Successful, sustainable innovation depends on a natural curiosity and open-mindedness from all members of an organization. To gauge your company’s training and coaching program, ask yourself:

Do you coach champions and project leaders?

Do you have standardized project management in place?

Do you constantly look for new ways to improve your products and processes – even the successful ones?

Do you share best practices among teams?

Setting these frameworks into place can help motivate your organization as part of an ongoing training program. Here are some tips for developing an effective training and coaching system.

  • Pick the right coaches. Not everyone has the psychological makeup to be the coach. Knowledge is key, obviously, but the coach needs to be able to motivate, create camaraderie, and evoke sense of selflessness.
  • The one-on-one touch. Individual coaching provides the privacy and attention that breeds success. I’ve found that discussions regarding areas of improvement are received and acted upon much better in a private session, away from peers listening in. This can be especially critical for new employees and/or team members.
  • The coach’s creed. The ideal coach has to have self-discipline, superior skill sets, a wide and deep understanding of the innovation program’s goals, and first tier communication skills, in order to address both group and one-on-one situations. A coach with these skills can quickly develop acolytes that, in time, become coaches themselves. And that is the dream scenario: the coach/leader who ultimately cultivates future leaders.

This should all be part of an ongoing process, and don’t forget to train any newcomers to the organization. For more tips on training and coaching, see “Robert’s Rules of Innovation: A 10-Step Program for Corporate Survival.”

How Coaching Leads to Sustainable Innovation

Successful and sustainable Innovation cannot be achieved without proper training and coaching from the leaders of an organization. Employees should be given the basic tools in the form of knowledge in order to create and improve their skill set. Any business can be optimized with the right Innovation coach to motivate and mediate employees. The ideal coach possesses a superior skill set and experience, a deep understanding of the innovation program’s goals, and they must be self-disciplined and a great communicator in order to reach all members of an organization in both group and one-on-one settings. Complementing and supporting the CEO or Chief Innovation Officer. When all the criteria are met, the ideal innovation coach develops employees into future leaders – and that is what sustains Innovation.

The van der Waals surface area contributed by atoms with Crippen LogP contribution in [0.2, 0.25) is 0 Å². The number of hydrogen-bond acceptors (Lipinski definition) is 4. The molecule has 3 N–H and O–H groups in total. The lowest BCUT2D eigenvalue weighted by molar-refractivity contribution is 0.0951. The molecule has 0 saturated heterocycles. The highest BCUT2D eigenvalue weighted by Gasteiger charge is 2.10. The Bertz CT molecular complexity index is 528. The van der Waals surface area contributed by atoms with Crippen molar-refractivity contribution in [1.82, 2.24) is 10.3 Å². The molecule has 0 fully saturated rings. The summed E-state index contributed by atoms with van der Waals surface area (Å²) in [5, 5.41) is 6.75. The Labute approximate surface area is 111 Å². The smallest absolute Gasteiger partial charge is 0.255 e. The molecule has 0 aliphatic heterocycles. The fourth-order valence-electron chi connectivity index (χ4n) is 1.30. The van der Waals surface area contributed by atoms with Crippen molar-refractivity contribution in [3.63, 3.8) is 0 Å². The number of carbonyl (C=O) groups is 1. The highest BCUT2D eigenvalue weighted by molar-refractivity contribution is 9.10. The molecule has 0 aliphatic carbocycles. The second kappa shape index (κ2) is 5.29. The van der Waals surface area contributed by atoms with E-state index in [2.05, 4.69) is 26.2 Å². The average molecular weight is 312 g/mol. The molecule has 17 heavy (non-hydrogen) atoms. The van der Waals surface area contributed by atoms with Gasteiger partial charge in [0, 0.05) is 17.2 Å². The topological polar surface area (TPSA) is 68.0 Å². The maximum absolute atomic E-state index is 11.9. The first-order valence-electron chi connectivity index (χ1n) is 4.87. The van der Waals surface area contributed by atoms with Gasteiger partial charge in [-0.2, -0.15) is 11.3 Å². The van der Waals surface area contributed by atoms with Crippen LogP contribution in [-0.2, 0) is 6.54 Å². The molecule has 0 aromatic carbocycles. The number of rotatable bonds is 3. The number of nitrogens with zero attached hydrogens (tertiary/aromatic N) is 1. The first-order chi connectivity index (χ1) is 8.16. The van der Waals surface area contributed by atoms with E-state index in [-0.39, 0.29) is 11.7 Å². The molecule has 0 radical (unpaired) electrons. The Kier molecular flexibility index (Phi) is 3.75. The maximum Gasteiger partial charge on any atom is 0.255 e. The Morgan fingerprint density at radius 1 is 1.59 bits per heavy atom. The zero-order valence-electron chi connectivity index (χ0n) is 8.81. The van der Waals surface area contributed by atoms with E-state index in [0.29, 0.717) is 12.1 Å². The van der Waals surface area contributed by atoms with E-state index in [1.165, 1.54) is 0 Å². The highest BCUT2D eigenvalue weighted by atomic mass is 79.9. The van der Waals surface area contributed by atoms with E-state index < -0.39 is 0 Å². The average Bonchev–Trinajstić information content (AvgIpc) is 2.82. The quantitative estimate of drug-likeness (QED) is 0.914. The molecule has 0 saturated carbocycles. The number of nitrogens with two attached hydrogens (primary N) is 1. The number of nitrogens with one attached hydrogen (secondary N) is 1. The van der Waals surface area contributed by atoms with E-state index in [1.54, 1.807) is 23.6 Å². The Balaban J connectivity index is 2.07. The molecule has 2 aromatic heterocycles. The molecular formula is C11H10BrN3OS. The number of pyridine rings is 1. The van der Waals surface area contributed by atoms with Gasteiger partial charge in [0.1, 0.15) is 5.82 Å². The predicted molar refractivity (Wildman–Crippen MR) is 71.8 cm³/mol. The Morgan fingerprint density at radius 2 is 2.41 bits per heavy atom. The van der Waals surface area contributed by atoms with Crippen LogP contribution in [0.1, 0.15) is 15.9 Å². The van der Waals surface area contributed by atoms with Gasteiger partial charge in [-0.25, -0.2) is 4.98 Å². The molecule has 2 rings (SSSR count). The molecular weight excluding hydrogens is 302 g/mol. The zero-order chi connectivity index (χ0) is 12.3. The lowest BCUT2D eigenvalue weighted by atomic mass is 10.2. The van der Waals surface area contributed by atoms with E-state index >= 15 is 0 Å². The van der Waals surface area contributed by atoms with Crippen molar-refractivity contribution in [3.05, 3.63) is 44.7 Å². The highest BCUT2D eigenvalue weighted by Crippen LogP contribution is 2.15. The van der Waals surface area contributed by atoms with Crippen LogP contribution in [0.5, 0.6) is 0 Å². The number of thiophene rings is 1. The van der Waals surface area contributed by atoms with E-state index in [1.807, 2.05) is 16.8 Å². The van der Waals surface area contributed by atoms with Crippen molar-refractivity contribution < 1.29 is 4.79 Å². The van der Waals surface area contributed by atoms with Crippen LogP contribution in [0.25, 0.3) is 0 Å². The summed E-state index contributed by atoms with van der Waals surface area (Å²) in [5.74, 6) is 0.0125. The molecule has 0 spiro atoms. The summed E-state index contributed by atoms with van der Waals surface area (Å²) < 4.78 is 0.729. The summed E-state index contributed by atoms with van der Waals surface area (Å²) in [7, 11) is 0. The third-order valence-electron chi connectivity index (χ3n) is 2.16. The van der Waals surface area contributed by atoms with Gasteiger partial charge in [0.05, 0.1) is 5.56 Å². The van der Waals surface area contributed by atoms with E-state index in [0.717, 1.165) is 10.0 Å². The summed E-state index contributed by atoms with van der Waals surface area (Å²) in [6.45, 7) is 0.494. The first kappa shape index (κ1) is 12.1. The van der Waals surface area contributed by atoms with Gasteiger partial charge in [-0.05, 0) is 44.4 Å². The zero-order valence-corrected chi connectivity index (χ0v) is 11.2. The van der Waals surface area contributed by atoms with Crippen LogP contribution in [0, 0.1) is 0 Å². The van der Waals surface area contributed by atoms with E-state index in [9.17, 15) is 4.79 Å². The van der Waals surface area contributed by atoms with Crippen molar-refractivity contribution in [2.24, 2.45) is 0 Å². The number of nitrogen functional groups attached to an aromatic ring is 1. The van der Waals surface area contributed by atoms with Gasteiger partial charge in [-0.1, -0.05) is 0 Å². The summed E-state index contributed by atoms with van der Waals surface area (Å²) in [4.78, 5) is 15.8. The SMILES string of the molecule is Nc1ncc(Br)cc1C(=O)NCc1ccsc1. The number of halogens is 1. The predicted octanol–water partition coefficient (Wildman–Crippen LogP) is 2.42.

The most important job of the innovation coach is to create a holistic innovative environment, of “total” innovation and a sense of curiosity and open-mindedness among employees. It is their duty to motivate and to create an atmosphere of camaraderie where ideas are welcome. By giving employees just the right amount of support and motivation, an innovation coach can push the team towards their maximum performance.

Think about the amount of time throughout the workday that employees spend on their day to day duties versus how much time they spend on brainstorming new concepts and perspectives. When a team member does think of a new idea, do they follow through, or is it lost in the shuffle? That is why choosing the ideal coach is so important as part of the new product development process. An Innovation coach can implement structured repeatable processes that a team needs to sustain innovation, as well as provide feedback and support to all members of the team. In order to accomplish that, here are some coaching tips.

Share the joy. As well as the frustrations – communicate what is working and not working with your team.

Newbies count. Ensure that newcomers to the team, as well as new managers, are included in all training/coaching programs. Keep everyone on the same page.

The one-on-one touch. Individual coaching provides the privacy and attention that breeds success. Generally, discussions about areas of improvement are much better received when done privately and away from the ears of co-workers. These private coaching sessions can be invaluable in developing future team leaders.

Choosing the right leader is critical for your organization, and will result in a pattern of sustainable Innovation. For more Tips, see Robert’s Rules of InnovationTM by Robert F. Brands with Martin J. Kleinman, published in March 2010 by Wiley.